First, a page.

Choosing mediation to settle a dispute, as an alternative to litigating the matter, offers several potential benefits. In addition to offering a less adversarial method of resolving an issue, mediation is also generally a faster and more cost-effective option for family law decisions, contract matters, interpersonal disputes, HR claims and more. In addition, most mediations are also confidential, in contrast to many court proceedings, which are matters of public record.
While most people have seen court proceedings depicted countless times on television and in movies, mediations may be unfamiliar territory. There are some important differences between courtroom trials and mediation. Understanding those differences and knowing what to expect from the mediation process can provide peace of mind as you prepare to mediate a dispute.
The Role of the Mediator
Unlike a judge presiding over a trial, a mediator has no power to decide the issues being mediated or to compel the parties to agree on the matter’s disposition. Instead, the mediator is a neutral third party whose responsibilities include facilitating discussions and seeking to guide both parties toward resolution.
Although many mediators are licensed attorneys, they will not provide legal advice to either party in a mediation. If both sides request it, a mediator may make a recommendation based on the information provided up to that point but will not independently steer the parties toward any particular outcome.
Planning for Mediation
Before the mediation begins, consider the dispute as objectively as possible. Think about what is most important to you and be prepared to articulate those points and your reasoning.
It also helps to go into mediation prepared to listen to other people’s opinions and points of view. Consider that if a settlement is not reached during your mediation, you may face the headache, time and expense of litigation. Taking an honest look at the prospect of litigating your dispute, and your chances of success in court, can help inform your mediation experience.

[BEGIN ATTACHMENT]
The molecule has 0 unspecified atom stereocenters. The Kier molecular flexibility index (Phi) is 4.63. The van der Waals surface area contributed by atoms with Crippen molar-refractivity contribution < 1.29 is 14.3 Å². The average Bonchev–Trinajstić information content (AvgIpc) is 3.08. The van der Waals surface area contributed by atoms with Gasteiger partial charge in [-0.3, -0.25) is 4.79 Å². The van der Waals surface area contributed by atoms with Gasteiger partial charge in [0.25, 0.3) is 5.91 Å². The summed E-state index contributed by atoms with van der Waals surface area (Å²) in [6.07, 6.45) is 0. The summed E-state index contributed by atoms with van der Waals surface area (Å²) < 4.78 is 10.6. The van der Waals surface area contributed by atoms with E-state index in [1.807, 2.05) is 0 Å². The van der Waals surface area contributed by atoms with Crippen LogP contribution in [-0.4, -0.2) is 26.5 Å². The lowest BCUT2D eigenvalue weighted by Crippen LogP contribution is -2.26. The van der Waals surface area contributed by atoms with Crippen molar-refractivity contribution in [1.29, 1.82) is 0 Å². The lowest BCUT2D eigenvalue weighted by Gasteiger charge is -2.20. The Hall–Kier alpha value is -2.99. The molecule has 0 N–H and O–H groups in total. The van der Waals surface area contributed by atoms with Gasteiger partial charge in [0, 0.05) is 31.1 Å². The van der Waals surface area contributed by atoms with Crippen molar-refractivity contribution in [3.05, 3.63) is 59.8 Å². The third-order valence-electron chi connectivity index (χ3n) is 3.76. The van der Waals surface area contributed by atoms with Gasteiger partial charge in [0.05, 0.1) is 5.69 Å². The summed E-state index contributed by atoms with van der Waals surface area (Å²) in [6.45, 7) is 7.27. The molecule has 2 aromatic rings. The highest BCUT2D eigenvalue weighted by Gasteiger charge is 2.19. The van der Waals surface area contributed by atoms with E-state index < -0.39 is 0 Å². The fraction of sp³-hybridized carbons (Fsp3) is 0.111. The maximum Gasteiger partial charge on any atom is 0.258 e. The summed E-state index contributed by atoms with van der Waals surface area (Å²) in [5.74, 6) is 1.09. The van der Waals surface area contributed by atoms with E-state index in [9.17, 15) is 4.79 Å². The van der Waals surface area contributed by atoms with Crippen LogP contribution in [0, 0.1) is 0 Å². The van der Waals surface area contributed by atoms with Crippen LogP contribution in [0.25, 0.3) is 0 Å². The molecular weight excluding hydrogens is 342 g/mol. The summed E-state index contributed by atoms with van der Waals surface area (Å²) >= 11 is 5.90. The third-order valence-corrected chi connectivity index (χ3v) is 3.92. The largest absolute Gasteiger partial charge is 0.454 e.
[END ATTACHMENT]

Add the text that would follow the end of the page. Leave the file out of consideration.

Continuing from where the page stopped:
Consider also whether you want your attorney present at the mediation. Some parties opt to have counsel there, while others choose to engage directly, without legal representation. If your dispute is business-related, be sure that all appropriate decision-makers will be present.
What Happens During Mediation Sessions
In some disputes, one half-day mediation session may be all that is necessary for the parties to come to an agreement. For more complex issues, several mediation sessions may be needed. In these cases, it may take weeks, months or longer for the parties to resolve the matter or determine that settlement is impossible.
At the start of the session, the mediator typically introduces him- or herself and the parties, sets an agenda and defines ground rules. Then, each party can present their side of the matter and their feelings about the problem being mediated.
Next, the mediator will facilitate discussions by asking questions, clarifying points and working to help both sides understand the other party’s position. The mediator may, through this process, try to help identify possible solutions without directing the parties toward any particular outcome.
The mediator may also divide the parties into separate caucuses, holding private, confidential meetings with each side. These separate meetings may help parties feel more open about sharing information. The mediator will carry questions and messages between the parties. Negotiations may be handled in this manner, with the mediator carrying offers/counterproposals from one room to the other, or in a group setting.
In successful mediations, both parties agree on terms to settle the dispute. When this happens, the parties have, in effect, agreed that settling the matter is a better alternative for everyone than pursuing litigation. The mediator will prepare a binding, confidential settlement agreement for the parties to sign.
Sometimes, the parties to a mediation proceeding are simply too far apart and are unable to agree on terms. In this scenario, the mediator can explain non-settlement options, including litigation.
Ultimately, mediation is about finding a solution to the dispute that works for all involved. Understanding the mediator’s role, how to plan for mediation and what to expect during your session(s) may improve your experience and help you reach an outcome with which you are comfortable.
Author bio:- Jillian Gregory is the founder, owner and CEO for Evolution Process Service, a company committed to delivering exceptional legal solutions through ethical process serving. She has 10 years of experience in the industry and is an expert in process serving.